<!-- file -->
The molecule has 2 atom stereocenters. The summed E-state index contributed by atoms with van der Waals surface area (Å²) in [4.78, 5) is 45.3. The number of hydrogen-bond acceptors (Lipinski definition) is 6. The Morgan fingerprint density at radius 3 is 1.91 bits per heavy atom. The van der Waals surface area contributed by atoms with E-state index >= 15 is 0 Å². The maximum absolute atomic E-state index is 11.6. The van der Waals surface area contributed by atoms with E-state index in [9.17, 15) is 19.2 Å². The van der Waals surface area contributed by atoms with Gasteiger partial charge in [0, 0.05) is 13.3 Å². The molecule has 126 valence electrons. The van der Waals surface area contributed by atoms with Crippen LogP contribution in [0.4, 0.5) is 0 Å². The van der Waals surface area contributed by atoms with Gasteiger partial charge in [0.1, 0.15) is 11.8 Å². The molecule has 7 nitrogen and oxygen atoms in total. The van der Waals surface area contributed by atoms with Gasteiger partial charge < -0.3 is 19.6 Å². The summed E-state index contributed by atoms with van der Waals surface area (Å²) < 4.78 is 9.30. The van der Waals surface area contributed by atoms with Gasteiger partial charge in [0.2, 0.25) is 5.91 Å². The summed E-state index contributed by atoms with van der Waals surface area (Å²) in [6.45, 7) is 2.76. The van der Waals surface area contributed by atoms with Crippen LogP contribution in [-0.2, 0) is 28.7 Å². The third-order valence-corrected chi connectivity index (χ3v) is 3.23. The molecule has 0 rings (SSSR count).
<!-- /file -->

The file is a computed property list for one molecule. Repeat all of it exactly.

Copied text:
The molecule has 2 atom stereocenters. The summed E-state index contributed by atoms with van der Waals surface area (Å²) in [4.78, 5) is 45.3. The number of hydrogen-bond acceptors (Lipinski definition) is 6. The Morgan fingerprint density at radius 3 is 1.91 bits per heavy atom. The van der Waals surface area contributed by atoms with E-state index >= 15 is 0 Å². The maximum absolute atomic E-state index is 11.6. The van der Waals surface area contributed by atoms with E-state index in [9.17, 15) is 19.2 Å². The van der Waals surface area contributed by atoms with Gasteiger partial charge in [0, 0.05) is 13.3 Å². The molecule has 126 valence electrons. The van der Waals surface area contributed by atoms with Crippen LogP contribution in [0.4, 0.5) is 0 Å². The van der Waals surface area contributed by atoms with Gasteiger partial charge in [0.1, 0.15) is 11.8 Å². The molecule has 7 nitrogen and oxygen atoms in total. The van der Waals surface area contributed by atoms with Gasteiger partial charge < -0.3 is 19.6 Å². The summed E-state index contributed by atoms with van der Waals surface area (Å²) < 4.78 is 9.30. The van der Waals surface area contributed by atoms with Gasteiger partial charge in [0.2, 0.25) is 5.91 Å². The summed E-state index contributed by atoms with van der Waals surface area (Å²) in [6.45, 7) is 2.76. The van der Waals surface area contributed by atoms with Crippen LogP contribution in [-0.2, 0) is 28.7 Å². The third-order valence-corrected chi connectivity index (χ3v) is 3.23. The molecule has 0 rings (SSSR count).